Liverpool put in a horrific 45 minutes, an improved 30 and an irrelevant last 20. The sum total was a 3-0 defeat to Wolves which leaves us winless in four and 10th.
Wolves 3-0 Liverpool
Premier League (20), Molineux
February 4, 2023
Goals: Matip OG 6′, Dawson 11′, Neves 71′
Midfield on merit and proper positions
No doubt the temptation must have been there for Jurgen Klopp to revert to the midfield which has played most of this season, and done so poorly.
However, Fabinho turned out not to be in the squad at all and Jordan Henderson was left on the bench with Harvey Elliott alongside him – two who have been in the centre and underperformed this term.
That meant the recent trio of Stefan Bajcetic, Thiago and Naby Keita were in place – and while far from perfect, they had been performing better of late than the Reds’ middle options either side of the World Cup.
Elsewhere, it was notable that with Darwin Nunez coming back into the lineup, the Uruguayan went centre-forward and Cody Gakpo finally got a start from the left side of the attack, the role he had shone in for PSV in the first half of the campaign.
It will take time for new partnerships to be established after a big turnaround of names in that front six, but getting personnel into their preferred roles is the first step to achieving that.
An utter shambles
Good, so those are the positives out of the way.
And of course, the positives are tinged by the fact that injuries have occurred everywhere, which is a negative, but let’s leave that to one side.
Onto the match itself.
After less than a quarter of an hour, the points were basically wrapped up, the Reds two goals down and incapable of defending against the most rudimentary of buildups: a hoisted pass into the channel and a set-piece.
Klopp fumed on the sidelines after the second went in – to Henderson and James Milner, for some reason, rather than his actual coaches – but this is nothing new this term and he cannot have been surprised.
We, as fans, certainly aren’t.
Second to deliveries, second to second balls and absolutely nowhere at all if your name is Joel Matip, other than where he shouldn’t have been.
There was no cohesion, no organisation, very little fight and even less goal threat in a desperate first 45 minutes.
Form off a cliff
The No. 32 is in the most horrible form of his Anfield career, but even so this first half was wildly poor.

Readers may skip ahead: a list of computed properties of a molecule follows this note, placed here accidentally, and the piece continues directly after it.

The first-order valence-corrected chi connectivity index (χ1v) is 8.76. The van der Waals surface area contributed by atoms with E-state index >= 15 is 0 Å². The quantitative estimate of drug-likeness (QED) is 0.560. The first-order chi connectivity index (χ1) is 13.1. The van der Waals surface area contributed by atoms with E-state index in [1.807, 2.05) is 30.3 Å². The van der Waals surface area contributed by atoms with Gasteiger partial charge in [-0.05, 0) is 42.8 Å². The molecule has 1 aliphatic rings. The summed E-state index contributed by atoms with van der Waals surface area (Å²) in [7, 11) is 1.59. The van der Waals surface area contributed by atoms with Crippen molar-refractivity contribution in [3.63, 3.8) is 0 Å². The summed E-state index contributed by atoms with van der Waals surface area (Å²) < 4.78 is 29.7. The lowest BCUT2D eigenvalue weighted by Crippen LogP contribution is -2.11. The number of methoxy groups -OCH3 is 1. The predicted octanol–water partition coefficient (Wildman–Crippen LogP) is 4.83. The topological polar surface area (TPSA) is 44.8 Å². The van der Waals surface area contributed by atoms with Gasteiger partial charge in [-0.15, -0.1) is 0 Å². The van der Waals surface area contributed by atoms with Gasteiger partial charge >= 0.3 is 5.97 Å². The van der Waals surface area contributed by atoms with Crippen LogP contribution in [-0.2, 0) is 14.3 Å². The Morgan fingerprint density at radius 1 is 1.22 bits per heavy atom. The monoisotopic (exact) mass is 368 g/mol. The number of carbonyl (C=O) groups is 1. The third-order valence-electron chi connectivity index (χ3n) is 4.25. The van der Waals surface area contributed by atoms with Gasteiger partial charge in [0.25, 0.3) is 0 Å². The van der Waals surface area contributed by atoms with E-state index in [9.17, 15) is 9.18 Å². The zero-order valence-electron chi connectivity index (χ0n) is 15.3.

Matip first didn’t anticipate the ball behind him down the right channel, then opted to do absolutely nothing with it, bizarrely stepping off Hwang Hee-chan as the forward brought the ball down.
Just to compound matters, he then followed the runner late and got his feet in a muddle, deflecting the cutback straight into the net.
If an element of misfortune could be applied to the goal, none could be when he almost cost a third before the half-hour mark.
Allowing the ball to bounce twice before attempting a pass back to Alisson, Matip was run off the ball by Matheus Nunes and only Ali came to the rescue.
For the third, both he and not-so-super sub Henderson can share blame equally.
Matip stood flat-footed while he could clearly see the onrushing Ruben Neves bursting into the space in front of him, not anticipating or fighting to block, while our captain both didn’t pay attention and then was outpaced by someone who had played an hour more than him.
It is, of course, remiss to even partially make the suggestion that the entire defeat falls on Matip’s shoulders.
Trent Alexander-Arnold lost Craig Dawson for 2-0, and did so again for another header over; the creativity was woeful in the opposite direction and once more Liverpool were outfought from the first whistle.
Robbo almost gifted a goal, too.
But Matip’s form has seen him sink to fourth-choice centre-back and, on this evidence, perhaps he shouldn’t even be that right now.
It couldn’t have been much worse, of course, but the second half was a massive improvement on the first and the reaction should be noted.
A few players deserve praise for that – Joe Gomez for recirculations, Bajcetic winning back possession, Trent’s delivery and Gakpo finding spaces to link and try cutbacks.
It was all a lot quicker, a lot sharper, a lot more like a team of players actually wanted to win the game.
Ultimately, technical quality remained horribly lacking, particularly when chances did come along inside the penalty box.
The biggest culprit in terms of volume was Mo Salah, whose finishing looks hurried, off-balance and uncertain right now, but the biggest waste in terms of high-quality chances was Nunez.
Our big Uruguayan raced in behind the defence just once – and with enough time on the clock to really put the Reds in with a fighting chance of going for a draw at least – but blasted his shot straight at Jose Sa.
Add in Keita’s scuffed efforts when running in from deep and our total lack of threat off set-plays these days, and Liverpool could have been out there for a week and not scored.
Next up? Only the derby
Eight days without a game. That’s what Liverpool have coming up now, ahead of a Monday night match next time out – just the small matter of the Merseyside derby.
The 0-0 at Goodison in September was dismal and, as it turns out, a glimpse into the future.
Right now, with the noise and boisterousness and three points they had in Sean Dyche’s first game in charge early on Saturday, they will absolutely feel they can come to Anfield and turn Liverpool over.
And why not? The Reds are desperate. The plan is hardly visible, and certainly not working.
Beyond that, it’s top-four hopefuls Newcastle and then Real Madrid. This could be just the tip of a very distressing iceberg as far as results are concerned.
Liverpool are 10th. Mid-table. As completely irrelevant as could be.
We haven’t won in four in the league, have won once in six in all competitions and have scored more than one in a game just once in the last seven, conceding 13 in that time.
A massive week of hard work you would think lies ahead.